12. Davenport, J., 1982. Environmental simulation experiments on marine and estuarine animals. Advances in Marine Biology 19: 133–256.Google Scholar
  13. Davis, S. E., J. E. Cable, D. L. Childers, C. Coronado-Molina, J. W. Day, C. D. Hittle, C. J. Madden, E. Reyes, D. Rudnick & F. Sklar, 2004. Importance of storm events in controlling ecosystem structure and function in a Florida Gulf Coast estuary. Journal of Coastal Research 20: 1198–1208.CrossRefGoogle Scholar
  14. de Bravo, M. I. S., 2003. Influence of salinity on the physiological conditions in mussels, Perna perna and Perna viridis (Bivalvia: Mytilidae). Revista de Biologia Tropical 51: 153–158.Google Scholar
  15. Delaporte, M., P. Soudant, C. Lambert, J. Moal, S. Pouvreau & J. Samain, 2006. Impact of food availability on energy storage and defense related haemocyte parameters of the Pacific oyster Crassostrea gigas during an experimental reproductive cycle. Aquaculture 254: 571–582.CrossRefGoogle Scholar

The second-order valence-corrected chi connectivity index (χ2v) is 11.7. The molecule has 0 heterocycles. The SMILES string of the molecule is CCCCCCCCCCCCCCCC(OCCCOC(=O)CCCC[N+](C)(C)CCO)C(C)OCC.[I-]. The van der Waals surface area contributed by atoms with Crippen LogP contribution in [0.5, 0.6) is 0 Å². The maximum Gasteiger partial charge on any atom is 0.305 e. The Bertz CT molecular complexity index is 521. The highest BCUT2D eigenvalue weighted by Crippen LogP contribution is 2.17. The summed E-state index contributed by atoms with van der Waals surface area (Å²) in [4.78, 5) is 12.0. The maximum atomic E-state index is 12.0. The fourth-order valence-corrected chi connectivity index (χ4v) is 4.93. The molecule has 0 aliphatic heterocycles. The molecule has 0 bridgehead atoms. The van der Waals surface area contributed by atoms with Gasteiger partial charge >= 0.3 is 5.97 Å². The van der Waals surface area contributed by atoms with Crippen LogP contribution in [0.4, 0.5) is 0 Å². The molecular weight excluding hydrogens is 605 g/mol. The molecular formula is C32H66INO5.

16. Fisher, W. S., 1988. Environmental influence on bivalve haemocyte function. American Fisheries Society Special Publications 18: 225–237.Google Scholar
  17. Fisher, W. S., L. Oliver & P. Edwards, 1996. Hematological and serologic variability of Eastern oysters from Apalachicola Bay, Florida. Journal of Shellfish Research 15: 555–564.Google Scholar
  18. Foster, G. D., E. C. Roberts Jr, B. Gruessnerb & V. J. Velinskyc, 2000. Hydrogeochemistry and transport of organic contaminants in an urban watershed of Chesapeake Bay (USA). Applied Geochemistry 15: 901–915.CrossRefGoogle Scholar